January 3, 1969
My orders finally arrived for the 4th Infantry Division. I was assigned to a mechanized Infantry
Unit in the Central Highlands near where Cambodia, Laos and Vietnam meet. The 4th Infantry Division
was headquartered at Camp Enari near Pleiku. I was pleased to see Sgt. Frederickís name just above
mine on the orders, since he was a fellow Texan. We had trained together at Ft. Benning, Georgia and
Ft. Lewis, Washington and had already become friends.
Having recovered from jet lag, we were awakened at 3:00 AM on January 8th to catch a transport plane to Pleiku. My concerns about flying the length of Vietnam at night in a military transport were replaced with more pressing concerns. Can a plane really fly with no insides? We sat on a floor that was on rollers. About every 3 feet a rope was tied from one side of the airplane to the other. We were told to hold on to the ropes and watch out for the cracks between floor sections. Distracted by the sights and sounds of the landing gear the flight went rather quickly.
I was amazed that after hearing so much about the jungles of Vietnam, there was not a tree in sight. Sgt. Frederick and I went through a couple days of orientation before we were sent north by convoy to Camp Mary Lou near Kontum.
Mary Lou was mostly tents with the exception of the mess hall and chapel. The perimeter had been cleared, but beyond the perimeter were lots of trees. A creek bed that ran through the camp was overgrown. The brush had been sprayed with diesel fuel and I was given the enviable task of setting the fire and burning off the brush. After a couple of days at Mary Lou, a voice yelled into our tent,
"Grab your stuff. Your ride is here."
It was January 18, 1969 when Sgt. Frederick and I stepped out of the tent and saw three APCís (Armored Personnel Carrier) waiting to pick us up.
The soldiers milling around the tracks were somehow different from all the soldiers I had trained with. I compared myself to the men before me.
In training we rode inside the APCís. However, the enemy's hand-held B-40 rocket launcher could burn a hole through the armor and the molten armor would then splatter inside the track. This gave APCís the nickname "Death Boxes". In Vietnam the practice was to ride on top and the inside was reserved to carry supplies.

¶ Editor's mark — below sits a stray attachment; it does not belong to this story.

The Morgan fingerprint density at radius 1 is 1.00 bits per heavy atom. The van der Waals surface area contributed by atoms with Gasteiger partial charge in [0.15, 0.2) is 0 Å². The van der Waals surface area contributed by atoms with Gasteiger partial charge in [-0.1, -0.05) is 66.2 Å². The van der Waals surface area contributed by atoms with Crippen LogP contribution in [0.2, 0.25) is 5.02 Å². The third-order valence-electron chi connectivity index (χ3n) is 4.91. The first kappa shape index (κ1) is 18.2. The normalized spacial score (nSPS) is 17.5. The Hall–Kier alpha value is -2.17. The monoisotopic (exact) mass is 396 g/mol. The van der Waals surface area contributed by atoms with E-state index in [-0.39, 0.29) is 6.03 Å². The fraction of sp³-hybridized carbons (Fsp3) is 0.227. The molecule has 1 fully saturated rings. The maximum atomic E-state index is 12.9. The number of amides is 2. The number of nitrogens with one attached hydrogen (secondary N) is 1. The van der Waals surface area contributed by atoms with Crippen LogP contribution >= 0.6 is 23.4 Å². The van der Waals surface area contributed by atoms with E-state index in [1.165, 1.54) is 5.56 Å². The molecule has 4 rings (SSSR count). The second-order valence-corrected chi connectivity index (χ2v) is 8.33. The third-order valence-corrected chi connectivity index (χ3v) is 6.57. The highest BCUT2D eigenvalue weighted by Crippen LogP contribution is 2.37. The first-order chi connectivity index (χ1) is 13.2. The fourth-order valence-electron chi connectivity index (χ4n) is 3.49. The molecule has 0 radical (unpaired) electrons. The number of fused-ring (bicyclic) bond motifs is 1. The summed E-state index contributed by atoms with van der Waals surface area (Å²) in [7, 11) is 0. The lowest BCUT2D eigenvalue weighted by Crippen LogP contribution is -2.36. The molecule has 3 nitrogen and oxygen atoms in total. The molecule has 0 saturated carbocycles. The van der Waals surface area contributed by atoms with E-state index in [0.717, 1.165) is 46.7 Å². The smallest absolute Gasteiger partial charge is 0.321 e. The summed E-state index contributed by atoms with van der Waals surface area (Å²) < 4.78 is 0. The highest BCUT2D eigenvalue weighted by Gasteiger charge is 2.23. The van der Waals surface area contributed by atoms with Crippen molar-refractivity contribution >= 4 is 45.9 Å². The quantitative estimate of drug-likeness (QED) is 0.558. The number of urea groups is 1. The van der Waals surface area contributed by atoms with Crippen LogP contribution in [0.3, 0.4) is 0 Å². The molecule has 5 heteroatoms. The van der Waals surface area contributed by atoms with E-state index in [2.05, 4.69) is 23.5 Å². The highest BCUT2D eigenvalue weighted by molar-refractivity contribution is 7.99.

Sgt. Frederick and I climbed on top for our first ride. We had not reached the camp gates before it was obvious there was a trick to riding on the APCís, Sgt. Frederick and I were the only two who needed our hands to stay aboard.
When we passed through the gates and safety of Mary Lou, we crossed a line. My safety was no longer in the hands of some faceless troops at the perimeter. I realized the only thing between me and the enemy was my rifle, the men with me and my GOD. I tried to hang on the best I could and still act like I was keeping an outlook like the more seasoned soldiers were doing.
As we made a curve in the road a hand grenade slid across the top of the track by my feet. Had these soldiers not heard the gruesome story by the Ft. Benning drill sergeant about how a GI lost his head when he didnít handle a grenade properly? In training I had been allowed to throw a grenade at some old rubber tires on the other side of a protective wall, but two sergeants had to watch every move to insure I didnít freeze up or drop the grenade.
I out ranked most of the men on the track and I knew the Ft. Benning Sergeants would not have stood still for such careless disregard for explosive material. I felt like I needed to alert someone, but no one else seemed concerned that a loose grenade was bouncing around on top the APC. Finally, one of the men seeing my anxiety reached over with his leg and kicked the grenade back to the center of the track. As we joined the rest of my new unit in the field, I decided until my uniform was a little less green I had better start learning from these soldiers before I start leading.
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